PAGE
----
By Michael E. Miller
By Allie Conti
By Keegan Hamilton and Francisco Alvarado
By Jake Rossen
By Allie Conti
By Kyle Swenson
By Chris Joseph
By Michael E. Miller
The online ad was clear. Framed by images of stretched anuses dripping with cum and engorged penises, some in the mouths of mustached men, the text read:
Orgy style, no attitude, private sex party for HIV POZ guys ONLY ! You must be in shape and 18-45ish. For invite, send pic/stats to email@example.com. Visit our website at www.brandonpozparty.com for more info. This is the same legendary party that started it all years ago back in NYC. This is NOT a PnP[party-and-play] event. No drugs allowed please. "The nation's oldest organized POZ only party" --OUT magazine April, 2002 Cum check out what makes this party so great!
The advertisement was pushing an event called the Brandon Poz Party that is held in New York City and Palm Springs to Key West and Fort Lauderdale. It was one of at least four ads posted on the Internet in late April for so-called bareback parties (orgies in which men do not wear condoms) in South Florida. Websites such as Bareback.com, Barebackcity.com and Barebackjack.com list skin-on-skin sex parties according to ZIP code for cities across the country. They also provide personals sections where men can search for, as Bareback.com calls it, "local meat."
Recently, the Internet has emerged to replace the AIDS-ridden bathhouses of yesteryear. Bareback parties organized and advertised online draw men from South Florida and around the world into circuits of traveling sex parties. Gay and bisexual males have sex, swap bodily fluids, and in some cases exchange sexually transmitted diseases (STDs).
Syphilis, a curable illness that was nearly eliminated from the area in 1998, has made a strong comeback recently, largely as a result of these parties, authorities say. In Broward, 131 new cases were reported in 2002. Four years ago, only 13 new cases of syphilis were reported here. "We had actually hoped [in 1998] that we could eliminate syphilis from South Florida in a couple of years," says Jim Cresanta, an epidemiologist with the Broward Health Department.
By contrast, health officials in Palm Beach County have seen a decrease in syphilis, with just 26 cases tallied last year. At least part of the difference is likely due to the makeup of Broward's population -- Fort Lauderdale is second only to San Francisco in its percentage of gay households, according to the U.S. Census.
In the past, public-health workers in Broward and elsewhere relied on patients to volunteer the names of recent sexual partners. "If they [cooperated] with us, they might go in the car with us and take us to the place where they had sex," explains Howard Sommers, acting director of the Broward Health Department's STD division. Health workers would then contact previous partners in confidence and offer free testing.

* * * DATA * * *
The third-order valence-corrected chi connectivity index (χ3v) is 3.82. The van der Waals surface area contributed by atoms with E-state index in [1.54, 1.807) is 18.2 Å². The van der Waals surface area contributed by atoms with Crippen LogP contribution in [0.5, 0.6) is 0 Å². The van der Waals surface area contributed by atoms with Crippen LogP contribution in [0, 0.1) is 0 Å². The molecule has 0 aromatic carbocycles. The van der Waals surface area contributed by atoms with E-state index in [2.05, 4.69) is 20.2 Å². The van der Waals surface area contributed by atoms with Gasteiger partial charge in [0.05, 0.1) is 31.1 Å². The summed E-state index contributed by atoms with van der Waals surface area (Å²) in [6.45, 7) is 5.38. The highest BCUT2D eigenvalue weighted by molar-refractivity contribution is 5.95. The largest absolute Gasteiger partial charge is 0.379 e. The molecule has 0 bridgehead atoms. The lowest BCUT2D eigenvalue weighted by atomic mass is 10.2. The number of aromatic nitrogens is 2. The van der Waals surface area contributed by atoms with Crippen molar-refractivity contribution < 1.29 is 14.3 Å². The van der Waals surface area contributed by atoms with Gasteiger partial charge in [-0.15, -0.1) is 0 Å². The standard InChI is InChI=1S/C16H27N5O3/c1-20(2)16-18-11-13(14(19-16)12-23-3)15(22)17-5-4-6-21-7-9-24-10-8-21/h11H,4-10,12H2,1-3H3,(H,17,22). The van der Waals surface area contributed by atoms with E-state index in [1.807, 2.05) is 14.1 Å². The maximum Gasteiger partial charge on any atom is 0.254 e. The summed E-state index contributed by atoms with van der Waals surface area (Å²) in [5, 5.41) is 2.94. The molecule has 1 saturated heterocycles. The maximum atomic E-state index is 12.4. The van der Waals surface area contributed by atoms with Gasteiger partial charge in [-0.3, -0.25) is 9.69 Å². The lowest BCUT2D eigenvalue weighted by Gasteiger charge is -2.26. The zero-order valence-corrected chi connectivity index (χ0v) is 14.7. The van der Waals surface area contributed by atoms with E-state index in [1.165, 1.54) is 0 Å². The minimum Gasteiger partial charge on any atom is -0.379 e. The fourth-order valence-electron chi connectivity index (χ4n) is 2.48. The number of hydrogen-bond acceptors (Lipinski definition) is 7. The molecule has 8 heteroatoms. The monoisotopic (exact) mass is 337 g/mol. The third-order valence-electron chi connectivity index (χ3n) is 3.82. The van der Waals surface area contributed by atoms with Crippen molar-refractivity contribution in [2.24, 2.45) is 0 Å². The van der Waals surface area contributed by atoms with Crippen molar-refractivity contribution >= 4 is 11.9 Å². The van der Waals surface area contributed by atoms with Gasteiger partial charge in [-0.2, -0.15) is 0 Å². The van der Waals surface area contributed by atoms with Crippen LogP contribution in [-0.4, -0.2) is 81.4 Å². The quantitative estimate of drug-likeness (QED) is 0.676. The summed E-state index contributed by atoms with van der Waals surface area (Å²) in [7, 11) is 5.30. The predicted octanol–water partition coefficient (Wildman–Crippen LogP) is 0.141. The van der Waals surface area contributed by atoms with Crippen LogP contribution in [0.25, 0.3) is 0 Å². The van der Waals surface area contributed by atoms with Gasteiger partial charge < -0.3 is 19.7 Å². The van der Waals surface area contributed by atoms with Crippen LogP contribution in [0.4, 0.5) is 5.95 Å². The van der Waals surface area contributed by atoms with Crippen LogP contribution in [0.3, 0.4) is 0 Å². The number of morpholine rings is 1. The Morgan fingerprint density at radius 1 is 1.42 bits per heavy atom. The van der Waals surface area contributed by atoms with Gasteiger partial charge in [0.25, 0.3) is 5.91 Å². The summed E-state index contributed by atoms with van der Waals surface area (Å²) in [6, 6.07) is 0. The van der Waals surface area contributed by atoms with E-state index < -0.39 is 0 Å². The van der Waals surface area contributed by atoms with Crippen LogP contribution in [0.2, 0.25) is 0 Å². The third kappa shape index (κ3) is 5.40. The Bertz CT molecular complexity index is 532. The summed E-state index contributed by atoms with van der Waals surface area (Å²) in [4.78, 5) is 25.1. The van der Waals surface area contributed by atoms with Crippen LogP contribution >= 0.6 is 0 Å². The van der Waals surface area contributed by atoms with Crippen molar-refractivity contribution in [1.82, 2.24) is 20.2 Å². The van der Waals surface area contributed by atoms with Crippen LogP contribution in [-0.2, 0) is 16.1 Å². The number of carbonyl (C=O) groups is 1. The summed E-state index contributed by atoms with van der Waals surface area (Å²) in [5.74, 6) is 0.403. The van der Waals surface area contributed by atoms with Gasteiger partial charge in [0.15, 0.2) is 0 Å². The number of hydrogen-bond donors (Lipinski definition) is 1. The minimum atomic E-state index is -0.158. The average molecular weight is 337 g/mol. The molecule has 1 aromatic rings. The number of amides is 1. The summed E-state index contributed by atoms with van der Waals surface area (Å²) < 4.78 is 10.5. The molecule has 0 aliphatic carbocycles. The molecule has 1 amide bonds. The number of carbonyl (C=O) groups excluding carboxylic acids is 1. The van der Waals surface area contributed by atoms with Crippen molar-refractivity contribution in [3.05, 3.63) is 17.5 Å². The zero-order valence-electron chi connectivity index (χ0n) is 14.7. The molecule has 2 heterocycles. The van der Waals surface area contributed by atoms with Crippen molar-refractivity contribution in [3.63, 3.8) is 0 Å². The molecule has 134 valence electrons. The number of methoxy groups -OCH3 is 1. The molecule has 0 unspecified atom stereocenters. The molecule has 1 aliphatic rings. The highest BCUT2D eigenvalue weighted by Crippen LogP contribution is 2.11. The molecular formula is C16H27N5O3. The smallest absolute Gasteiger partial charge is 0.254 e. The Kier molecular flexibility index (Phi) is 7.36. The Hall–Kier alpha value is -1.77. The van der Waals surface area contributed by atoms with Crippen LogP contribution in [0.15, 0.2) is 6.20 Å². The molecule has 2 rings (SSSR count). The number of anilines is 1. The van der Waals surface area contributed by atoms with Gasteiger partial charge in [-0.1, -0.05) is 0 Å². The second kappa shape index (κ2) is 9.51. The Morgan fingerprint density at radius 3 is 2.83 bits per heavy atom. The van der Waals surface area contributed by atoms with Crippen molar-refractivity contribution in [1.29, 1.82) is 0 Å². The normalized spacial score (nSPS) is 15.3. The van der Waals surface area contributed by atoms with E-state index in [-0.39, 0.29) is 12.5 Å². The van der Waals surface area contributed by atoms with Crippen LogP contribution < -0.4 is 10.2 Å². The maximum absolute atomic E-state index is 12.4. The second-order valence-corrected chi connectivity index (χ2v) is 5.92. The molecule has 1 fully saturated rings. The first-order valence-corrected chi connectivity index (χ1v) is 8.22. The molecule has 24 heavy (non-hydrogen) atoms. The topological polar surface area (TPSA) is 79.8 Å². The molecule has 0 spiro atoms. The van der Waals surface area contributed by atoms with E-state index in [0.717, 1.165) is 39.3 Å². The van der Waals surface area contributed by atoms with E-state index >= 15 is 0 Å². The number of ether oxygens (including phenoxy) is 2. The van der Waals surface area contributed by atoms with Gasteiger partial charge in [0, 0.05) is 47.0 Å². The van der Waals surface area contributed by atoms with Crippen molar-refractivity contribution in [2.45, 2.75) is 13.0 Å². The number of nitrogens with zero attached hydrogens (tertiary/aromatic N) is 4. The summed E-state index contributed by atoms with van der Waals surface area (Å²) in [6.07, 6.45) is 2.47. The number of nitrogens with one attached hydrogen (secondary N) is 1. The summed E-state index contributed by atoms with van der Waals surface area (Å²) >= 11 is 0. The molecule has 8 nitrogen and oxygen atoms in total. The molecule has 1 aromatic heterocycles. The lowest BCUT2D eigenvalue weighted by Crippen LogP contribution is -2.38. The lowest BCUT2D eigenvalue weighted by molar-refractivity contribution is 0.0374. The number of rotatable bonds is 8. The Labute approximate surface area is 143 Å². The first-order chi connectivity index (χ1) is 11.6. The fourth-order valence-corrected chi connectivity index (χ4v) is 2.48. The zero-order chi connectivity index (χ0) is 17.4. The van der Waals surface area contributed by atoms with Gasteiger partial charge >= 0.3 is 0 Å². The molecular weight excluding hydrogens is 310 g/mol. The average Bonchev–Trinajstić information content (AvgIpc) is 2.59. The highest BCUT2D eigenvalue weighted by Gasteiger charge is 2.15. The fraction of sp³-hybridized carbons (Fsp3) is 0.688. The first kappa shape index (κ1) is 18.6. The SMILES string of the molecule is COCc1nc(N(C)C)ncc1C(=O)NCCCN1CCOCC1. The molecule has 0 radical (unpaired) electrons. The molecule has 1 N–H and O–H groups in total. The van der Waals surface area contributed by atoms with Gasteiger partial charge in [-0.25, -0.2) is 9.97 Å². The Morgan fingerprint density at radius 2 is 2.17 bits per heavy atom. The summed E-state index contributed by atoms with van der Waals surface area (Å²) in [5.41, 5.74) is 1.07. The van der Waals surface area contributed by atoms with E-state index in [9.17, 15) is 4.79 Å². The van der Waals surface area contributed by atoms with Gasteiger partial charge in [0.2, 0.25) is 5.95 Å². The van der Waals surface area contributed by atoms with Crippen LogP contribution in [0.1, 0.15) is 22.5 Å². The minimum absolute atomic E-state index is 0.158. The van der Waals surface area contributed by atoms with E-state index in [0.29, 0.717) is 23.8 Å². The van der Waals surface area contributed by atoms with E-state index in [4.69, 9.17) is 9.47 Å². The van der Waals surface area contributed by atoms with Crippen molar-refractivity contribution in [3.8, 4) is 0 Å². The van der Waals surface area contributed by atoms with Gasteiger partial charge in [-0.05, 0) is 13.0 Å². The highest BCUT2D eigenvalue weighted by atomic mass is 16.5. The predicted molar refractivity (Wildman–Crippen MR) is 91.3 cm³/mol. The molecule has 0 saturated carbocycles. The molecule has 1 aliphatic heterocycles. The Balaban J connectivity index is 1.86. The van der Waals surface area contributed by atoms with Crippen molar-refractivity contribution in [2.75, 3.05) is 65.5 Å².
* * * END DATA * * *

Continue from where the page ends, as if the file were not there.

But bareback parties organized online make that impossible. "Now these fellas have no idea who they had sex with and where to find them," Cresanta says. (The knowing transmission of HIV to an uninfected partner without prior consent is a felony; doing the same with other STDs is a misdemeanor, according to Florida Statute 384.)
The phenomenon has been documented. In a 2000 study published in the Journal of American Medicine, an official with the San Francisco Department of Health linked an outbreak of syphilis to an America Online chatroom. Seven gay men diagnosed with syphilis said they'd found their most recent sexual partners there.
So a couple of weeks ago, I decided to respond to the ad for the Brandon Poz Party, which started in New York City and takes its name from a founder of the same name. In less than ten minutes, I created an anonymous Hotmail account and e-mailed the host, attaching a photo of myself, sans shirt, as instructed. At 24, I met the age requirement and figured that, despite a little flab around the belly, I could pass for an in-shape young man on the prowl for action.
One thing I wanted to discover was whether the apparent phenomenon of bug chasers -- or men who actively try to acquire the HIV virus -- was real. I had heard, in a much-publicized Rolling Stone article in February, and then from local activists, that Florida has a significant contingent.
My invitation arrived the day after I inquired. "Please introduce yourself at the gate with the screenname/email address you have used in communication with me," the e-mail from firstname.lastname@example.org instructed. The orgy was to be held at the Inn Leather Guest House at 610 SE 19th St. in Fort Lauderdale, which is near a Harley-Davidson dealership on Federal Highway. Poppers -- slang for amyl nitrites that, when inhaled, help to relax the sphincter muscle and ameliorate anal sex -- were optional. No bug chasers allowed, the ad warned. I didn't think the warning would make a difference.
Dressed in jeans and a T-shirt, I arrived at Inn Leather on April 26 around 10:10 p.m., 20 minutes shy of the 10:30 p.m. deadline. The small, white stucco hotel looked like a duplex. Its only sign was a small plaque posted on the wall. A gatekeeper stood outside the hotel entrance, which was a gate in the eight-foot-tall wooden fence that surrounded the pool area and the building's west side.